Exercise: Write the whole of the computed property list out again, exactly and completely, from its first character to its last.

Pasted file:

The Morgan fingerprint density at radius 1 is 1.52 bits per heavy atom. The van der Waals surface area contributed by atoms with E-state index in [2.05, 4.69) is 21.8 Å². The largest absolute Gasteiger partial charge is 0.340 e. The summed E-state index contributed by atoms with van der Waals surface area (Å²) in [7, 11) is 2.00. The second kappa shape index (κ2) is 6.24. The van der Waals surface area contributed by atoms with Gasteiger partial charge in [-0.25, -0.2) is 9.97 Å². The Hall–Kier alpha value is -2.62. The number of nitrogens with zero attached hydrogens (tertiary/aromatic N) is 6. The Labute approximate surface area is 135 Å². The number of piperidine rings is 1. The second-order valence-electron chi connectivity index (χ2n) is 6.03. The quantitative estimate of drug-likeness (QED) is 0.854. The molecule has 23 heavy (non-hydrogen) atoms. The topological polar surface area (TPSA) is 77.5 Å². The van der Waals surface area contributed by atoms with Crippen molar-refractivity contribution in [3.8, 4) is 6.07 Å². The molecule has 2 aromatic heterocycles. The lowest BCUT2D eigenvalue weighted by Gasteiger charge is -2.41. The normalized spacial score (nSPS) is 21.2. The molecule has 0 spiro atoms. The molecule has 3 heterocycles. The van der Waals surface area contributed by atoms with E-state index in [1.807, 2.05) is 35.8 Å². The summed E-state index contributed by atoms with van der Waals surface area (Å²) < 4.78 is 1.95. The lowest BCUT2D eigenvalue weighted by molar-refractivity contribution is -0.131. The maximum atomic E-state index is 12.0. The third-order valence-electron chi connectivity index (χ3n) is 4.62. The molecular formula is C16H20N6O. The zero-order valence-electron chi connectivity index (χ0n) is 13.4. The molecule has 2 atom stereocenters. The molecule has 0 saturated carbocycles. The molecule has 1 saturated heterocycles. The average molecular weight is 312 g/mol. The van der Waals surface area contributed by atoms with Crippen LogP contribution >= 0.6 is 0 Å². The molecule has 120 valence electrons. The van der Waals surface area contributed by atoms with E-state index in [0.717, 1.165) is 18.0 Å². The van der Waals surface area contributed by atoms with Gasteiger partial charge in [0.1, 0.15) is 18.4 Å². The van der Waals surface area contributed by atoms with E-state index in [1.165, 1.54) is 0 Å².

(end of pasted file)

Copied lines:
The Morgan fingerprint density at radius 1 is 1.52 bits per heavy atom. The van der Waals surface area contributed by atoms with E-state index in [2.05, 4.69) is 21.8 Å². The largest absolute Gasteiger partial charge is 0.340 e. The summed E-state index contributed by atoms with van der Waals surface area (Å²) in [7, 11) is 2.00. The second kappa shape index (κ2) is 6.24. The van der Waals surface area contributed by atoms with Gasteiger partial charge in [-0.25, -0.2) is 9.97 Å². The Hall–Kier alpha value is -2.62. The number of nitrogens with zero attached hydrogens (tertiary/aromatic N) is 6. The Labute approximate surface area is 135 Å². The number of piperidine rings is 1. The second-order valence-electron chi connectivity index (χ2n) is 6.03. The quantitative estimate of drug-likeness (QED) is 0.854. The molecule has 23 heavy (non-hydrogen) atoms. The topological polar surface area (TPSA) is 77.5 Å². The van der Waals surface area contributed by atoms with Crippen molar-refractivity contribution in [3.8, 4) is 6.07 Å². The molecule has 2 aromatic heterocycles. The lowest BCUT2D eigenvalue weighted by Gasteiger charge is -2.41. The normalized spacial score (nSPS) is 21.2. The molecule has 0 spiro atoms. The molecule has 3 heterocycles. The van der Waals surface area contributed by atoms with E-state index in [1.807, 2.05) is 35.8 Å². The summed E-state index contributed by atoms with van der Waals surface area (Å²) < 4.78 is 1.95. The lowest BCUT2D eigenvalue weighted by molar-refractivity contribution is -0.131. The maximum atomic E-state index is 12.0. The third-order valence-electron chi connectivity index (χ3n) is 4.62. The molecular formula is C16H20N6O. The zero-order valence-electron chi connectivity index (χ0n) is 13.4. The molecule has 2 atom stereocenters. The molecule has 0 saturated carbocycles. The molecule has 1 saturated heterocycles. The average molecular weight is 312 g/mol. The van der Waals surface area contributed by atoms with Crippen LogP contribution >= 0.6 is 0 Å². The molecule has 120 valence electrons. The van der Waals surface area contributed by atoms with E-state index in [0.717, 1.165) is 18.0 Å². The van der Waals surface area contributed by atoms with Gasteiger partial charge in [0.1, 0.15) is 18.4 Å². The van der Waals surface area contributed by atoms with E-state index in [1.165, 1.54) is 0 Å².